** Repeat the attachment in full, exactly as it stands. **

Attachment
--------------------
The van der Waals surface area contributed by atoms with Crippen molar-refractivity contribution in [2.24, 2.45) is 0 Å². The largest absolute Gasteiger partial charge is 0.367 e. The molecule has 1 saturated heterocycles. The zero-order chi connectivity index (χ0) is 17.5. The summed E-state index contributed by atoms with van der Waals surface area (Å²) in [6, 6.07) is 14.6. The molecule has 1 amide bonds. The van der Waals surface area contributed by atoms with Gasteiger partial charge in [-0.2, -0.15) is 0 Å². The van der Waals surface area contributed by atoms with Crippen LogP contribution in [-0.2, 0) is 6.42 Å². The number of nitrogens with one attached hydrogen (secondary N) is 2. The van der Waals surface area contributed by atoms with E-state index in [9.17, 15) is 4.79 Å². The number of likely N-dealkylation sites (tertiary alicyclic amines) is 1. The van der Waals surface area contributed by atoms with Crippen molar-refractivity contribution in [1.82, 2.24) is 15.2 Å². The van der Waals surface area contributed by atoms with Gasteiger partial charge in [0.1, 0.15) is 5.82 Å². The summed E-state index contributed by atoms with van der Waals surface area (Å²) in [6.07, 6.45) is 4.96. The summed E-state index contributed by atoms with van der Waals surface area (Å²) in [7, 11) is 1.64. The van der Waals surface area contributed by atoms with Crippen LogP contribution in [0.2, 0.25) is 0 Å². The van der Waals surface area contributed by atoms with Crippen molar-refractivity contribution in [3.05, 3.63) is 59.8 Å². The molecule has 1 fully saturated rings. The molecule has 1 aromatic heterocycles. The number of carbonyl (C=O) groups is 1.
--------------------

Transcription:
The van der Waals surface area contributed by atoms with Crippen molar-refractivity contribution in [2.24, 2.45) is 0 Å². The largest absolute Gasteiger partial charge is 0.367 e. The molecule has 1 saturated heterocycles. The zero-order chi connectivity index (χ0) is 17.5. The summed E-state index contributed by atoms with van der Waals surface area (Å²) in [6, 6.07) is 14.6. The molecule has 1 amide bonds. The van der Waals surface area contributed by atoms with Gasteiger partial charge in [-0.2, -0.15) is 0 Å². The van der Waals surface area contributed by atoms with Crippen LogP contribution in [-0.2, 0) is 6.42 Å². The number of nitrogens with one attached hydrogen (secondary N) is 2. The van der Waals surface area contributed by atoms with E-state index in [9.17, 15) is 4.79 Å². The number of likely N-dealkylation sites (tertiary alicyclic amines) is 1. The van der Waals surface area contributed by atoms with Crippen molar-refractivity contribution in [1.82, 2.24) is 15.2 Å². The van der Waals surface area contributed by atoms with Gasteiger partial charge in [0.1, 0.15) is 5.82 Å². The summed E-state index contributed by atoms with van der Waals surface area (Å²) in [6.07, 6.45) is 4.96. The summed E-state index contributed by atoms with van der Waals surface area (Å²) in [7, 11) is 1.64. The van der Waals surface area contributed by atoms with Crippen LogP contribution in [0.2, 0.25) is 0 Å². The van der Waals surface area contributed by atoms with Crippen molar-refractivity contribution in [3.05, 3.63) is 59.8 Å². The molecule has 1 fully saturated rings. The molecule has 1 aromatic heterocycles. The number of carbonyl (C=O) groups is 1.